“Jakob,” says Markus, spearing a forkful of salad as he talks, “is this true? Did you pee on the floor?”
Jakob, still absorbed in his cumber, replies in a lyrical, sing-song fashion: “No.”
A silence descends upon the table.
Markus lays down his fork, and exchanges a glance with Andrea. Damaris makes good use of the distraction to eat the slices of cheese from atop her squares of buttered bread. Markus leans forward and looks his son in the eye. He repeats his question. Again, Jakob replies in the negative.
“Jakob,” says Markus, as the tension builds. “For a third time. Did you pee on the floor?”
Jakob has only now begun to grasp the seriousness of the situation. A shadow crosses his face, betraying his knowledge of the impending doom. “No,” he says yet again.
“Jakob,” says Markus, ominous undertones entering voice. His countenance is stern. “I am asking you one more time, think carefully how you answer. Did you pee on the floor.”
The little boy’s eyes have grown wide, he has his chin tucked down and is looking up at his father with a wide open mouth. Very quietly, he gives his answer. “No.”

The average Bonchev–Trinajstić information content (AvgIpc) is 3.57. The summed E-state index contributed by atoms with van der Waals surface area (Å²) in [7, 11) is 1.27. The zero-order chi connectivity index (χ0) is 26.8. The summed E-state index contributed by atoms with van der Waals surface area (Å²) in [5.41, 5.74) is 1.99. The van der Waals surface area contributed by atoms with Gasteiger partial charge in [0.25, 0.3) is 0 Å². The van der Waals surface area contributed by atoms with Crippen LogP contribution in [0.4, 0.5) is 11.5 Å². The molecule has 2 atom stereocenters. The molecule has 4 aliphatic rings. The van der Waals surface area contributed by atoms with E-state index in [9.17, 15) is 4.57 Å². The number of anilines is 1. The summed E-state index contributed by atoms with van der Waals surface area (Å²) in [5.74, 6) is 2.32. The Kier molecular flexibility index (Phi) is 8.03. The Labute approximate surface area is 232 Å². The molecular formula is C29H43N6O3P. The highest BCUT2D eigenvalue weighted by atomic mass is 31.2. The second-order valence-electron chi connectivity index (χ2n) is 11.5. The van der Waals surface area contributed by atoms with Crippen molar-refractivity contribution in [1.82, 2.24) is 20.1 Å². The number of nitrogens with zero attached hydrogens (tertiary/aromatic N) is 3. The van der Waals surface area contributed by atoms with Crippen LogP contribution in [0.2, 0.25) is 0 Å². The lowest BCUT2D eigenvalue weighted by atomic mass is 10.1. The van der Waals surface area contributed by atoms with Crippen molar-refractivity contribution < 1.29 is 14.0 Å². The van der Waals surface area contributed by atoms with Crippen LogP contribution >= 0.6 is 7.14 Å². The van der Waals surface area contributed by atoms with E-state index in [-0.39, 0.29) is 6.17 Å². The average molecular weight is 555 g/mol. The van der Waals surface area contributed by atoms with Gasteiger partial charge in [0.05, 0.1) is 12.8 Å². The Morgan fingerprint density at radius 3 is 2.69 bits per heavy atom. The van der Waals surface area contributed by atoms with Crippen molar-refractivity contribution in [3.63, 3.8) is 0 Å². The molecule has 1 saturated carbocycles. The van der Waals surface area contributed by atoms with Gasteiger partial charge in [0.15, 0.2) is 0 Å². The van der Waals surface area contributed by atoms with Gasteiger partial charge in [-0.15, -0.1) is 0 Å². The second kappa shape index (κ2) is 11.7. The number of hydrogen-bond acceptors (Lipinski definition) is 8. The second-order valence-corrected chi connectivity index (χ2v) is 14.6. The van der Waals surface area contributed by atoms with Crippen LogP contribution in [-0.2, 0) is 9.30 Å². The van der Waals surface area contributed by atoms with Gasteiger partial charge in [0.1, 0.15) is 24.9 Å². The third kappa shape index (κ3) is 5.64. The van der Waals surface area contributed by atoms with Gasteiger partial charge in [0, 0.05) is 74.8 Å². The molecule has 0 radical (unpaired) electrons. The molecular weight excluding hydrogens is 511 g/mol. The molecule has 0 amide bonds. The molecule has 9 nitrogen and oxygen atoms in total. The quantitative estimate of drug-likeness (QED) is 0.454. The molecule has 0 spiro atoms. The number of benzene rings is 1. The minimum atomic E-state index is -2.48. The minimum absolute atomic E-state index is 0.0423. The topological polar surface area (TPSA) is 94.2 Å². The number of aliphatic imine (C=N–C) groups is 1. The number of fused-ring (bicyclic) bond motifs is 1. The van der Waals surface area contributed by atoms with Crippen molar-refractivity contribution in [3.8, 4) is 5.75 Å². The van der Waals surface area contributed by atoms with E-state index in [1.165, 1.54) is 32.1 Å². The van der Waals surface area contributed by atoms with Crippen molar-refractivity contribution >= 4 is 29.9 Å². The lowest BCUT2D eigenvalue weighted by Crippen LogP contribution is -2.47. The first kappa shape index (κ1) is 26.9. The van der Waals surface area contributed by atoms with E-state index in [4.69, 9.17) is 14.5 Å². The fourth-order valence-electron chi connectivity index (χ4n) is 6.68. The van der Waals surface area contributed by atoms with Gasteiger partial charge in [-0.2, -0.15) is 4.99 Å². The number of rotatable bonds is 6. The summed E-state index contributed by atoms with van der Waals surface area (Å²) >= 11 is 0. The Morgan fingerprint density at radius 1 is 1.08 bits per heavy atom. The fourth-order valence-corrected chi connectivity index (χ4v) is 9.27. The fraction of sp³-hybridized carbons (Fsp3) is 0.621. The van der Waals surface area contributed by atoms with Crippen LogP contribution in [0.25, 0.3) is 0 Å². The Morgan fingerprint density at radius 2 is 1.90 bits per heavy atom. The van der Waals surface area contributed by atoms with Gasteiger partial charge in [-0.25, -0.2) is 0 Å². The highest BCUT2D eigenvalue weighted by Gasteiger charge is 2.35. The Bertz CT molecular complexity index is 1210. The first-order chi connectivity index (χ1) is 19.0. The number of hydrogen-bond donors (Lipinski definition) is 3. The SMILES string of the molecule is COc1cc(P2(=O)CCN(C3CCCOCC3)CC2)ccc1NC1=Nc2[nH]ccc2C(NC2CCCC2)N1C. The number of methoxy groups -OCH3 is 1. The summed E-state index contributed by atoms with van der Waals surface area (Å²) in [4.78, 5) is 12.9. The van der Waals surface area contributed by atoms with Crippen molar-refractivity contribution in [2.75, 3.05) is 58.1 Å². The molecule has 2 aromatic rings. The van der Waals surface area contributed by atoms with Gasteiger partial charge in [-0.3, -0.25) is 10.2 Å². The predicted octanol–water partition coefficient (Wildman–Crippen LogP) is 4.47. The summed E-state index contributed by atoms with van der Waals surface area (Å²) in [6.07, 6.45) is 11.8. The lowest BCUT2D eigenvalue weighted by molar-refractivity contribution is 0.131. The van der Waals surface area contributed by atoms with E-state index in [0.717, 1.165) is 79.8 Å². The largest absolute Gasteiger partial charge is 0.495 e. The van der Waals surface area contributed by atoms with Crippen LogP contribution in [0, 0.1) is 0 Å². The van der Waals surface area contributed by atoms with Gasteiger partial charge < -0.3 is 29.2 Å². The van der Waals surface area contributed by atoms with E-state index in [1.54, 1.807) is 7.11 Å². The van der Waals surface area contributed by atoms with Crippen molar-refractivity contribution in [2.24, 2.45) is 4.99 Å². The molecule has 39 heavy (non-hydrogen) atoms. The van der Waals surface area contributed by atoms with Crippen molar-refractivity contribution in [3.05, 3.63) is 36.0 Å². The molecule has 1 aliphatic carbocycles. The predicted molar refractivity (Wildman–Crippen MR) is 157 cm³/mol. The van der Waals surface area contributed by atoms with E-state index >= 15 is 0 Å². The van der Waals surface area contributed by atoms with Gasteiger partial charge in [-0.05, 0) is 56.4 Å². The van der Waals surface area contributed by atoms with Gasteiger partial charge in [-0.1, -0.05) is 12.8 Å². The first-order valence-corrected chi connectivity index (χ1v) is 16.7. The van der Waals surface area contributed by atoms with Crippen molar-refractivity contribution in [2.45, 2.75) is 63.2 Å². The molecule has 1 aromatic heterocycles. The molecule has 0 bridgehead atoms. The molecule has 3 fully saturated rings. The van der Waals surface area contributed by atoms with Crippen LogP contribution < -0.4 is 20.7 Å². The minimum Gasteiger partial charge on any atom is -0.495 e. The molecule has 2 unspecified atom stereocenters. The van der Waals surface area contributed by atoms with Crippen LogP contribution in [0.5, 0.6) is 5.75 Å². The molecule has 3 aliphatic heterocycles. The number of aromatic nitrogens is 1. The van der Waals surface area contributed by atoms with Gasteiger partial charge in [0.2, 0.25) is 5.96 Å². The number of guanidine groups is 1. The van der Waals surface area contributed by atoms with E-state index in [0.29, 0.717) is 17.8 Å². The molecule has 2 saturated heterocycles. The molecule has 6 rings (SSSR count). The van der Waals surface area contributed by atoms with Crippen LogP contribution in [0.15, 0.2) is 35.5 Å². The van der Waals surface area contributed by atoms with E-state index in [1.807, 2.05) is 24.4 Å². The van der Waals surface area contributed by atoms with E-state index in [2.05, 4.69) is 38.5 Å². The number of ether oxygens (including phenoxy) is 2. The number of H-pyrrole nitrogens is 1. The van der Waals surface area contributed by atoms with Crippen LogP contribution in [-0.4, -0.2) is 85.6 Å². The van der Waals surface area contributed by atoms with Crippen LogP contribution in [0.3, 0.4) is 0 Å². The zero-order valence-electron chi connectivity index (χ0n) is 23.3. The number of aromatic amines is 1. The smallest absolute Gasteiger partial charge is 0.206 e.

Sighing, Markus rises to his feet. Jakob begins thrashing back and forth in his seat, screaming not to be taken away, imploring his mommy to not let it be so. Markus lifts him out of his chair, and carries him out of the room, where he sets the screaming, wailing child in the stairs to think about what he has done. Them Markus returns to his seat at the table, and a hurried conference takes place between him and his wife. Did she see it happen? She did not. How does she know it was Jakob? She told him off for it at the time and he did not deny it then. A couple minutes pass, and Markus goes out to talk to Jakob. We can hear the conversation taking place as Markus once more asks Jakob to tell the truth. Again and again Jakob denies it, and finally on the third time, in anguish and despair, he cries out “It was Jonas! Jonas did it!”